Henrietta and I had to suffer through a really, really, long bus ride to get to the Okavanga Delta the next day. At that point, I was pretty damn tired of busing, so I made arrangements to stay in Maun (gateway to the delta) a few extra days and take a flight straight from there to Jo’Burg later in the week when Chris was flying to meet me. Henrietta and I stayed in the delta for three days, and for two days we took a mokoro safari into the interior parts, which was really cool. Mokoros are these flat-bottomed canoes that are poled through the shallow delta waters. The hostel we stayed at gave us tents and cookware, and we got a guide, and we went and spent a night camping way out there. The next morning we got up early and our guide took us on a bush hike and we saw tons of animals, like zebras, giraffes, elephants, wildebeest, etc. Definitely fun, although we both got bad sunburns from riding around in the mokoro!
Finally my last day in Botswana, and I flew back to Jo’Burg via Gaborone. Much faster this time! I arrived soon after Chris did, and we grabbed a rental car and headed toward our hotel. The next morning, we drove to Hazyview, which is a small town outside of Kruger National Park. We based ourselves from there for the next few days. That’s where our hot air balloon ride was. We really enjoyed the ride- although the best part was the landing! At the last minute the winds changed and we ended up landing on a tree, then bumping down to another tree, then landing on the ground. Then it took over 3 hours to get the balloon and the basket onto the trailer and get us out of the area we landed in. Not the best landing our pilot had ever made but it was pretty fun!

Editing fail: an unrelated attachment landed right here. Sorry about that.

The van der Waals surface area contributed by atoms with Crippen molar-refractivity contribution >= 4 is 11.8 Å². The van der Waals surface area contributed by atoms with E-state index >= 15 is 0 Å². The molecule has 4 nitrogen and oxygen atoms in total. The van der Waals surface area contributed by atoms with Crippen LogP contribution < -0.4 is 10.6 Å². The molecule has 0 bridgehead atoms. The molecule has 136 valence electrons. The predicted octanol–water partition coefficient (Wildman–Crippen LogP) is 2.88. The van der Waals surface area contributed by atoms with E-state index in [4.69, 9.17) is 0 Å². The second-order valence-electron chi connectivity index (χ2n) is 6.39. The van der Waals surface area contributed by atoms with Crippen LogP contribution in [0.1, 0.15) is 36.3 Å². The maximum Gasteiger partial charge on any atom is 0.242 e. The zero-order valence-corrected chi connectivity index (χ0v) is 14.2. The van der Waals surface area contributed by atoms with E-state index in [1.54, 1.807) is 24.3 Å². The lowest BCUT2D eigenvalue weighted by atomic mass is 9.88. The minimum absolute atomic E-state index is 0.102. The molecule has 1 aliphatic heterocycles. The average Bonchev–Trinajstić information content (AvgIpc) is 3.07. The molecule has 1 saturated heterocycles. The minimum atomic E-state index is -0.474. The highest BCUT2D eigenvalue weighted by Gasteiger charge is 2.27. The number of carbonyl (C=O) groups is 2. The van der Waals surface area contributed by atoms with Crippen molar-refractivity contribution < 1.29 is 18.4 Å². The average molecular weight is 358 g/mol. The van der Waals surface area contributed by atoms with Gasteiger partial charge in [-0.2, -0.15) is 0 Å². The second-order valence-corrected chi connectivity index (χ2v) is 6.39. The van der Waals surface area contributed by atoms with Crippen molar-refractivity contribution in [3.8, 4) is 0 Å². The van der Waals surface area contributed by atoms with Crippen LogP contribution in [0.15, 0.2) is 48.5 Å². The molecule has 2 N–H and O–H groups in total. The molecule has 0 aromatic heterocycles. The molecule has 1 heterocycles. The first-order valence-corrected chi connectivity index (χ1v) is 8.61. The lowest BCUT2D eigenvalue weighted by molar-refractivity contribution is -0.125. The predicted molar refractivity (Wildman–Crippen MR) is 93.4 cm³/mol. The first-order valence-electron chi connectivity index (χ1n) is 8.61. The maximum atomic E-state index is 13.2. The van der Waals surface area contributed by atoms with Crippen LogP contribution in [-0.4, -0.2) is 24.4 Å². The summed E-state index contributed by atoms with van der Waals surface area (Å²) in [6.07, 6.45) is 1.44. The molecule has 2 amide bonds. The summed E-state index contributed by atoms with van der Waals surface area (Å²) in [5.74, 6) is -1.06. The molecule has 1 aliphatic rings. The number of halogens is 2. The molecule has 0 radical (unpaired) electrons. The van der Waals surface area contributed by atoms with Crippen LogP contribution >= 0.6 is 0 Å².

After the balloon ride, we were all pretty hungry, and we got to have a champagne brunch with our pilot at a lodge. Then Chris and I spent the rest of the day driving around Kruger National Park. Still no lion sightings though!
We spent a day going to Swaziland, which was really interesting, as it is an independent country inside of South Africa. They have a king there, who has 13 wives! And his father had 70 wives! It’s a very pretty little country, full of valleys and hills and small mountains. We visited a candle making factory and a glass factory and watched the workers and bought souvenirs. When we got back to our hotel, we had a fabulous buffet dinner. Yum.
After Swaziland, we drove over to Lesotho, another country inside South Africa. They have a king also. We stayed in this little mountain lodge that reminded us both of staying at Monica and Andy’s mountain house. There we sat on the porch at night, drinking Cape wines and looking at the amazingly bright stars. The weather at night was nice and crisp and cool, but warm during the day. We spent one day going on a pony trek around the area, and then later hiked up to the top of a hill where you can see pterodactyl footprints. Again, a very picturesque country to visit.
Finally, it was time for Chris to go back to work and for me to go home and look for work. After enduring a 22 hour plane ride, I arrived back home the day after Thanksgiving. In the last week, my sister had gone into premature labor and delivered Nicholas Paul, my new nephew! He’s still in the NICU, but he’s doing fine, and I’ve been able to go up and see him and hold him. He should be able to come home from the hospital in two or three weeks.
It was a great vacation and I definitely recommend some backpacking around Southern Africa for anyone who is interested- there is tons to see and it’s pretty cheap. And you’ll meet a lot of really friendly travellers!